Becoming Fully PresentPray through Psalm 73. Then become in touch with that which angers you at the moment.
Anger is an emotion that is all around us. Social media is one of the ways in which we can easily get caught up in cycles of anger. Anger is not always negative and in this week we will explore the role of anger in the lives of Christ followers. The apostle Paul gives us some important guidelines when we deal with anger. He wrote to the Ephesians,
Be angry but do not sin; do not let the sun go down on your anger, and do not make room for the devil.
Paul followed Jesus who taught his disciples how to channel anger,
“You have heard that it was said to those of ancient times, ‘You shall not murder’; and ‘whoever murders shall be liable to judgment.’ But I say to you that if you are angry with a brother or sister, you will be liable to judgment; and if you insult a brother or sister, you will be liable to the council; and if you say, ‘You fool,’ you will be liable to the hell of fire. So when you are offering your gift at the altar, if you remember that your brother or sister has something against you, leave your gift there before the altar and go; first be reconciled to your brother or sister, and then come and offer your gift. Come to terms quickly with your accuser while you are on the way to court with him, or your accuser may hand you over to the judge, and the judge to the guard, and you will be thrown into prison. Truly I tell you, you will never get out until you have paid the last penny.” Matthew 5:21-26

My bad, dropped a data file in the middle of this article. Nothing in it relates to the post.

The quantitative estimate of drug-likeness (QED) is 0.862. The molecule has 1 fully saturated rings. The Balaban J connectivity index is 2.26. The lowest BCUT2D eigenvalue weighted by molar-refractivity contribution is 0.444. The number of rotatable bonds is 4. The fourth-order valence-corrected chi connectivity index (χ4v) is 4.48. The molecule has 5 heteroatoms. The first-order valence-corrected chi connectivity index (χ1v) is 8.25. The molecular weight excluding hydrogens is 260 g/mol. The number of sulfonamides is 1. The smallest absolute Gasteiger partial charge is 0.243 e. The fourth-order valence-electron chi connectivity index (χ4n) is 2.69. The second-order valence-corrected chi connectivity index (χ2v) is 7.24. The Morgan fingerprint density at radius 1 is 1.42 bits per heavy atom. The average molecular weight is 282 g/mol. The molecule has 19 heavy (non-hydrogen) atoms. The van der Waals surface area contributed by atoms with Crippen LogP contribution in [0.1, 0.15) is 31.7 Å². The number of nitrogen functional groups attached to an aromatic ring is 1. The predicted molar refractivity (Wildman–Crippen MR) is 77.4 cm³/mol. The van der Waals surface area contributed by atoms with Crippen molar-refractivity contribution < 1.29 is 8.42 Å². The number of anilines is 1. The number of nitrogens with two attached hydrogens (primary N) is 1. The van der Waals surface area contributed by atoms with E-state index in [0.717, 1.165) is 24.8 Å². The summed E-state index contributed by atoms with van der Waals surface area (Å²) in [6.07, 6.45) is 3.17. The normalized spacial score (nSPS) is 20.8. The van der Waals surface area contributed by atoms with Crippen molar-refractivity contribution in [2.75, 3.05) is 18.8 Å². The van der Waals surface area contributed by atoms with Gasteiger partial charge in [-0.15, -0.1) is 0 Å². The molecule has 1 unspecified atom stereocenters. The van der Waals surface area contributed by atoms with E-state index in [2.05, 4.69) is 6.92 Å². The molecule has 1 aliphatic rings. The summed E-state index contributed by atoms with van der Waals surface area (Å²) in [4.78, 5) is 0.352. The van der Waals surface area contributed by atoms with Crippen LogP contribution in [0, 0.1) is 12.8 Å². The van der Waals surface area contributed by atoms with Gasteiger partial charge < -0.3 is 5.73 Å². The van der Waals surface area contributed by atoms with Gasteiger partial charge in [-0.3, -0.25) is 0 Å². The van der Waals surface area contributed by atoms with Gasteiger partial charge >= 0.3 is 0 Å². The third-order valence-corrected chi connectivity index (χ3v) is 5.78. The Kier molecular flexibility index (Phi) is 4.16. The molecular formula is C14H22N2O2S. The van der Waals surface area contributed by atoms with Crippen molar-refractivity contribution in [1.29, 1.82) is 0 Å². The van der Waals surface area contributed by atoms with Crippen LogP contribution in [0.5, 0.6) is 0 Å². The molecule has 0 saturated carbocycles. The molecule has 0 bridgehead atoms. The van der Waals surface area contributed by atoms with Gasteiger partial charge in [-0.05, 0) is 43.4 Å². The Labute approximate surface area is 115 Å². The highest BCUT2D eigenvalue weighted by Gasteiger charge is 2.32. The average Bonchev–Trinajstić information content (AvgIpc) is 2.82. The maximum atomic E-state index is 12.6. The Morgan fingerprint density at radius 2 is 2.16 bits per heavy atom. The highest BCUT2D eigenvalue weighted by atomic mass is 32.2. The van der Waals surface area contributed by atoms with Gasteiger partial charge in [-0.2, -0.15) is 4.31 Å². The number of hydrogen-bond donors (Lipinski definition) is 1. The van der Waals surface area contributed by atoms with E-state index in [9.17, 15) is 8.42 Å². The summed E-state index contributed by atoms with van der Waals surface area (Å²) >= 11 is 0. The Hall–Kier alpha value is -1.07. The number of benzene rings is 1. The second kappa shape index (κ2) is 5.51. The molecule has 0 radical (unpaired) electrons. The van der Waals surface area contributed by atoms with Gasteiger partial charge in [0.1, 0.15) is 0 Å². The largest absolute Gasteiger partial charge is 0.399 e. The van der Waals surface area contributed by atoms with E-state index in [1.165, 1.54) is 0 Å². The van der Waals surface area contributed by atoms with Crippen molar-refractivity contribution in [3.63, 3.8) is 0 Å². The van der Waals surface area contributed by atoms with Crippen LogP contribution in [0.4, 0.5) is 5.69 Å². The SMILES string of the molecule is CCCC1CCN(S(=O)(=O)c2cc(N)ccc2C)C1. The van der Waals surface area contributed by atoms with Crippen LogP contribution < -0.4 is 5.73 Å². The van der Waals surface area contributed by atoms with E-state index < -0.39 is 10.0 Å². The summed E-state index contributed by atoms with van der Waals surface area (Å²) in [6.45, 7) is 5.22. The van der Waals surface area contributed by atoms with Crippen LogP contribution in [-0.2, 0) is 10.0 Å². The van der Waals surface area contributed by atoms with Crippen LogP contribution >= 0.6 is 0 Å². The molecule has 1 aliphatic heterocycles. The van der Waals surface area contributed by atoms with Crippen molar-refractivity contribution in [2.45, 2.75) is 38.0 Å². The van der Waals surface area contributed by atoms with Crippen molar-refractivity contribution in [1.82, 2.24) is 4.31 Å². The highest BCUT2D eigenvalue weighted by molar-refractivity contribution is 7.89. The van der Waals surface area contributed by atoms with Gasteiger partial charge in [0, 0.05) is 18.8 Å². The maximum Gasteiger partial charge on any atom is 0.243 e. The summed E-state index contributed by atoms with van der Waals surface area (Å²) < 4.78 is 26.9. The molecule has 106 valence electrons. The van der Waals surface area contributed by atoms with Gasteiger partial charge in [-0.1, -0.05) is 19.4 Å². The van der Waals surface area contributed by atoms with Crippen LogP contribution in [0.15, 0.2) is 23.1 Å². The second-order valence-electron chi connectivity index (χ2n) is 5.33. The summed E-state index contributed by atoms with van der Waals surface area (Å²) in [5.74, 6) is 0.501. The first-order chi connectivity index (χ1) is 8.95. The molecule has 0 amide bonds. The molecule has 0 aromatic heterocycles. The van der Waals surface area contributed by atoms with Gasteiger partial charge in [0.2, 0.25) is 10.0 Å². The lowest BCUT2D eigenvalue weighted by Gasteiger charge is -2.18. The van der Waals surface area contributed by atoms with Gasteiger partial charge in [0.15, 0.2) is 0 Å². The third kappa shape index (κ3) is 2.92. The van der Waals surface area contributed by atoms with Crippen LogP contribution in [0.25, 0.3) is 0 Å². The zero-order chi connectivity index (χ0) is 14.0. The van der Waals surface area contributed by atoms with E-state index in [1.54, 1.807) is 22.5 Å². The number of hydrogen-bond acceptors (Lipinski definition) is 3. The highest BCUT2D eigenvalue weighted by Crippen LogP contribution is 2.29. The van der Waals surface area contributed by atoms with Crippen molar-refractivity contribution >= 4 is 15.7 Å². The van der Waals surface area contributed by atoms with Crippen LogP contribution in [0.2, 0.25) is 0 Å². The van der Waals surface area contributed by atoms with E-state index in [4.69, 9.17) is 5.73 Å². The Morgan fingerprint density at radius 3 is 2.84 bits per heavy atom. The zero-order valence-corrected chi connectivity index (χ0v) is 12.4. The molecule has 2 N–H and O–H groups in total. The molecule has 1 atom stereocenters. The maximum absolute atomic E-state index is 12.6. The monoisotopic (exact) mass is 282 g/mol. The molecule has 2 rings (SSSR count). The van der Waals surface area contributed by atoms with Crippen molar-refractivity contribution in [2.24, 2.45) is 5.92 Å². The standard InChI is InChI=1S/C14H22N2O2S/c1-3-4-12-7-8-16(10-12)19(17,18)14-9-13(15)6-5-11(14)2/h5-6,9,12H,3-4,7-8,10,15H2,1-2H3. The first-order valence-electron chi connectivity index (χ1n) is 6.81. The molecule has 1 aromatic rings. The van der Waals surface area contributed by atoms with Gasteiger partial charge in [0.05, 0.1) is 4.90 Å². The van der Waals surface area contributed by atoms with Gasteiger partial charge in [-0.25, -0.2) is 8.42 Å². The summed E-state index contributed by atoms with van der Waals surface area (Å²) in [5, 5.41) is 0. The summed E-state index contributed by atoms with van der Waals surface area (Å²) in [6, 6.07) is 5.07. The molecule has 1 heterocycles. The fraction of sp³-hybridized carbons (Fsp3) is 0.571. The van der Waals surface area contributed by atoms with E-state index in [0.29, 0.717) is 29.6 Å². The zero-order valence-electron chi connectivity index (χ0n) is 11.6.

James Bryan Smith in his excellent book, “The Good and Beautiful Life” makes the comment that anger results from Unmet expectations + Fear. Smith further distinguishes between visceral and meditative anger. Here is how he describes these types of angers,
“There are different kinds of anger. A common type is visceral anger, the kind that hits us immediately, as when a waiter accidentally spills food onto our lap. There is very little lag time between the action and the reaction. It all happens very fast and our bodies react. We can work on this kind of anger, but it is not something we can prepare for. Jesus’ apprentices can learn to respond differently to visceral anger, ger, but this will take time. A second type of anger, one that is more common and more damaging aging to the soul, is meditative anger. This kind of anger grows over a period of time. The more we stew on it, the worse it becomes. We can work on this anger more easily because we have more time to process the narratives that cause it.”